How to Become a Botanist

Botanist Key Stats
Avg. Salary / year $80,420
Avg. Pay / hour $38.67
Education 4+ Years
Job Outlook 7%

A botanist is a scientist dedicated to understanding and researching all forms of plant life.

If you’re interested in biology and botany, have good academic skills, and enjoy research then you might like to become a botanist.

Botany is a branch of biology, which is interested in plants, algae, and fungi.

In total, there are over 550,000 species of plant that a botanist may study.

A botanist may study the growth, reproduction, structure, or diseases that affect a plant.

There are many types of jobs that you might take up as a botanist.

Some work as research assistants or as lab technicians.

Others work as teachers and researchers at colleges.

Some work for independent companies.

The type of education you get will determine the type of job you can take on as a botanist.

Education Requirements to Become a Botanist

To become a botanist, you will need to complete a lot of education.

If you’re still at high school, you should concentrate on getting good grades in science, in particular biology.

A part-time job in a nursery is a good way to start gaining experience and exposure.

After high school you will need to complete a four year bachelor’s degree in biology, botany, or plant science.

The college you attend should have a strong program in botany.

The better their program, the more opportunity you will have.

If you are interested as a position as a research assistant or a lab technician, an undergraduate degree should be sufficient.

However, if you are interested in teaching as a college professor and conducting your own research, then you will need to complete a doctorate.

While you’re at college, volunteering as an assistant for other people’s research work is a good idea.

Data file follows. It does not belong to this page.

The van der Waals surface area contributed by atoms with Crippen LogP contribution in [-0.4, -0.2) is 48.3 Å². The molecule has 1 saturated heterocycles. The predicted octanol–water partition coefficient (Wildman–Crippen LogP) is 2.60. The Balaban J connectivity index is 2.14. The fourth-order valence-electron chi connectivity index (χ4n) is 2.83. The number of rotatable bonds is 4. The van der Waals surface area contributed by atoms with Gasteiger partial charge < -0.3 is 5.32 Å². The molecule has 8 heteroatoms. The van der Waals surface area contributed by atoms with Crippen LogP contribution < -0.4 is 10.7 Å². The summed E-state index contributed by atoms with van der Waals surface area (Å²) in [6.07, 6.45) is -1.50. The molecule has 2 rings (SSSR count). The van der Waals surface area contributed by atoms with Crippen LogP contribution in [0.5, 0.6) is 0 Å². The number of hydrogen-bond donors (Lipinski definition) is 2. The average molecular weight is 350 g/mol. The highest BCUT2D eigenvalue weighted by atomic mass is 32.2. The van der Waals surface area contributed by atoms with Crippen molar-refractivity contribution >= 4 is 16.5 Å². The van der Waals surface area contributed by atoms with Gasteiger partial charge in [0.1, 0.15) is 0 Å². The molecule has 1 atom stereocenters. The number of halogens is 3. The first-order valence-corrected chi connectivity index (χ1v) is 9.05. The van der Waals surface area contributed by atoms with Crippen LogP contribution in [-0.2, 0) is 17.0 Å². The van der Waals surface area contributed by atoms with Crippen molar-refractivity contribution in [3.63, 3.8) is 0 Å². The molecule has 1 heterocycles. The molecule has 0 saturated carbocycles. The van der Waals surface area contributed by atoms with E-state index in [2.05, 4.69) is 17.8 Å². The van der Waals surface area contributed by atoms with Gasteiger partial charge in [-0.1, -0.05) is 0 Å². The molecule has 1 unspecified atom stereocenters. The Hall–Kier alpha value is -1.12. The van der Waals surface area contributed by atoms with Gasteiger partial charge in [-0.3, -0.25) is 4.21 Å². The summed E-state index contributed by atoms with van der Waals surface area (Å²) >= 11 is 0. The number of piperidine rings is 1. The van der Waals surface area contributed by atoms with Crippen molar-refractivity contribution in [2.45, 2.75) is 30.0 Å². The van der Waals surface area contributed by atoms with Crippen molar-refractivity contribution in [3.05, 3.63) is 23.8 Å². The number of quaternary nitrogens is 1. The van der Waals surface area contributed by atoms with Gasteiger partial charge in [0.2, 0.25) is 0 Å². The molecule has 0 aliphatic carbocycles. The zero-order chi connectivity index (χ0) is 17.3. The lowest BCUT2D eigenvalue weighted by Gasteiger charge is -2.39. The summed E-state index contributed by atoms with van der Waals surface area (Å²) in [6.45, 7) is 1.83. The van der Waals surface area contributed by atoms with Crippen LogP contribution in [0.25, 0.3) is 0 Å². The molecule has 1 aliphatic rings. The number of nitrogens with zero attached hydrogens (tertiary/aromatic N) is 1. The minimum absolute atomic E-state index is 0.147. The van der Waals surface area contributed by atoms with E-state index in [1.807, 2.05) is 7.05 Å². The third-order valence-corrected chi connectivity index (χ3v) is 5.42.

So are summer internships if you have the opportunity.

The web site for the Botanical Society of America is a good source of further information about the subject of Botany.

Botanist Job Description

When you become a botanist, you will most likely specialize within a particular field of botany.

Botany as a subject is broad, and because of this, most botanists are experts in one particular area.

A marine botanist studies ocean life, for example.

Different kinds of botanists also focus on the different functions of plants.

Some may look at the way that plants reproduce, others the way they metabolize food.

Many botanists are employed as college professors, where they teach and research.

Others may be employed by a museum or botanical gardens.

Here their work may be closely tied to the community, where they will take an educational approach to the world of botany.

Some botanists are employed by private industry.

For instance, they could work for a pharmaceutical company where they research plants to find cures for illnesses and create new drugs.

Here are some of the tasks you could be responsible for when you become a botanist:

  • Conducting field research
  • Conducting laboratory research
  • Writing reports
  • Publishing papers
  • Teaching students

Botanist Salary and Career Path

When you become botanist, your first paid job will likely be as a research assistant.

Once you have completed your undergraduate degree you will be able to get this kind of work.

May do research work part-time while they gain a further qualification.

With a master’s degree, you could secure a job with more responsibility, for instance at a museum or working within private industry.

A doctorate will allow you to work as a college professor.

The median salary for a botanist is $62,000 a year.

This takes into account those working in labs as assistants as well as college professors.

There is quite a bit of variation in salary within this occupation.

Some similar roles to that of a botanist you might be interested include:

If you are interested in science and plants, and looking for a research-based career then you might like to consider working as a botanist.

Although there is a lot of education needed for this field, working with a topic that you are passionate about is a great reward.

There is also the opportunity to contribute new knowledge and research to the field.